paul secor

Least Favorite Classical Music Instrument

44 posts in this topic

31 minutes ago, JSngry said:

I'm trying to think of an instrument that hasn't been used in "classical music"...

Steel drums? Kalimba? Various African harp/lutes like the kora? Football referee's whistle (as used by Grant Green at Oil Can Harry's)? Many others from black community. Think outside the box.

MG

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Fender Rhodes? MIDI saxophone? Of course there might be "classical" compositions involving those instruments, but most people would not consider them typical for a classical setting (=classical instruments). 

Lately, some topics here seems to derail rather quickly. 

Anyway, I've never warmed to the harpsichord. And, oh - I am also very fond of Glenn Gould's Bach interpretations, espescially the French suites where he doesn't have to worry about counterpoint. :)

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16 minutes ago, Daniel A said:

Lately, some topics here seems to derail rather quickly. 

 

Yeah - great, ain't it?

MG

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Not certain, but pretty sure that you can find composed music from the last 50 or so years that uses most of the instruments refr need above. Might not be considered “classical” music by the more traditional minded categorizers, but if people gonna get upset about labels to the point of erasing lineages altogether, oh well.

 

categorizers

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Vegetables!

 

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The Mozart Clarinet Quintet and also his Clarinet Concerto are strong favorites of mine.

The Brahms Clarinet Quintet is another favorite.

 

When it comes to jazz clarinet, I very much like the clarinet in pre-bop music. Johnny Dodds, Edmond Hall, Pee Wee Russell, and Benny Goodman are some I like. Lester Young on clarinet is marvelous.

But in Bop, Hard Bop, West Coast,  post Bop, I am not all that positive about the clarinet. I appreciate the skill of 

Buddy DeFranco but find his playing rather cold. Tony Scott sounded better, to me, on baritone sax. A modest number of tunes on clarinet by Jimmy Giuffre, Art Pepper, and Phil Woods are nice, but preder the latter 2 on alto.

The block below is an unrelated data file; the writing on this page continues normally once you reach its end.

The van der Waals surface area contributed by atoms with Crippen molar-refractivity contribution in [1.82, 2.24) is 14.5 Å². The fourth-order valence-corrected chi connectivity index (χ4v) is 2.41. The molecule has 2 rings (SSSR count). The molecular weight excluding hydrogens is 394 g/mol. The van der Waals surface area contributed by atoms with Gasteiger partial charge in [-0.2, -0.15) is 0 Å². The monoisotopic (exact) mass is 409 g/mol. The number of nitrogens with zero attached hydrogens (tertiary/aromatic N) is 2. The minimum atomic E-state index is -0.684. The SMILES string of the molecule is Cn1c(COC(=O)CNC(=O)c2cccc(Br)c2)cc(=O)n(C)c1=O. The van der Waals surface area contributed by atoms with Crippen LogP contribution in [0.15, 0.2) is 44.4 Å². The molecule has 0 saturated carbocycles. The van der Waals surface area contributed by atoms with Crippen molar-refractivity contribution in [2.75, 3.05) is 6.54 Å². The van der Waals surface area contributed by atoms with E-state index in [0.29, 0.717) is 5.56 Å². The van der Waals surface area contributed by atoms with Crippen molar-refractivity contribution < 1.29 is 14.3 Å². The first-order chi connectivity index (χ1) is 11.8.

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On ‎8‎/‎26‎/‎2018 at 4:08 PM, Peter Friedman said:

The Brahms Clarinet Quintet is another favorite.

Yup, the Brahms is lovely -- and a definite exception to my otherwise low view of clarinet.

But oddly enough, almost all of my absolute favorite Schoenberg works include a healthy dose of clarinet, specifically his three "mid 20's" opus-numbered 'wind-centric' chamber works...

  • Serenade, Op. 24 - for clarinet, bass clarinet, mandolin(!), guitar, violin, viola, and cello - plus a bass vocalist (on one movement only)
  • Wind Quintet, Op. 26 - for standard wind-quintet: flute, oboe, clarinet, horn, and bassoon
  • Suite, Op. 29 - for sopranino clarinet in Eb, standard Bb clarinet, bass clarinet, vioin, viola, cello, and piano
  • ...plus Webern's arrangement of Schoenberg's Chamber Symphony #1 (Op. 9) - for flute, clarinet, violin, cello, and piano

THAT'S my desert-island list of Schoenberg works right there.  I've never been able to get into his string quartets anywhere near as deeply as these wind-heavy chamber works (the list above).  And how it is that they ALL have a substantial amount of clarinet -- and instrument I otherwise find pretty much a negative mostly -- is really a puzzle.

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Maybe electric guitar for me ... just heard its flat flat flat dead unresonating sound in Stockhausen's "Gruppen", where within all the breathing instruments it really seemed to be a very bad choice. He could have used a koto or something, but then I guess he wanted some of the "effects" (delay and such) that probably at the time he thought he needed a guitar for?)

I have a similar reaction to the guitar in Schnittke's "Requiem" ... but I guess I need to listen to that again.

On the other hand, I really do enjoy the Kairos disc "Sgorgo Y . N . oO" with music for guitar by Pierluigi Billone - but that's solo, so to my ears completely different.

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3 hours ago, king ubu said:

Maybe electric guitar for me ... just heard its flat flat flat dead unresonating sound in Stockhausen's "Gruppen", where within all the breathing instruments it really seemed to be a very bad choice. He could have used a koto or something, but then I guess he wanted some of the "effects" (delay and such) that probably at the time he thought he needed a guitar for?)

I have a similar reaction to the guitar in Schnittke's "Requiem" ... but I guess I need to listen to that again.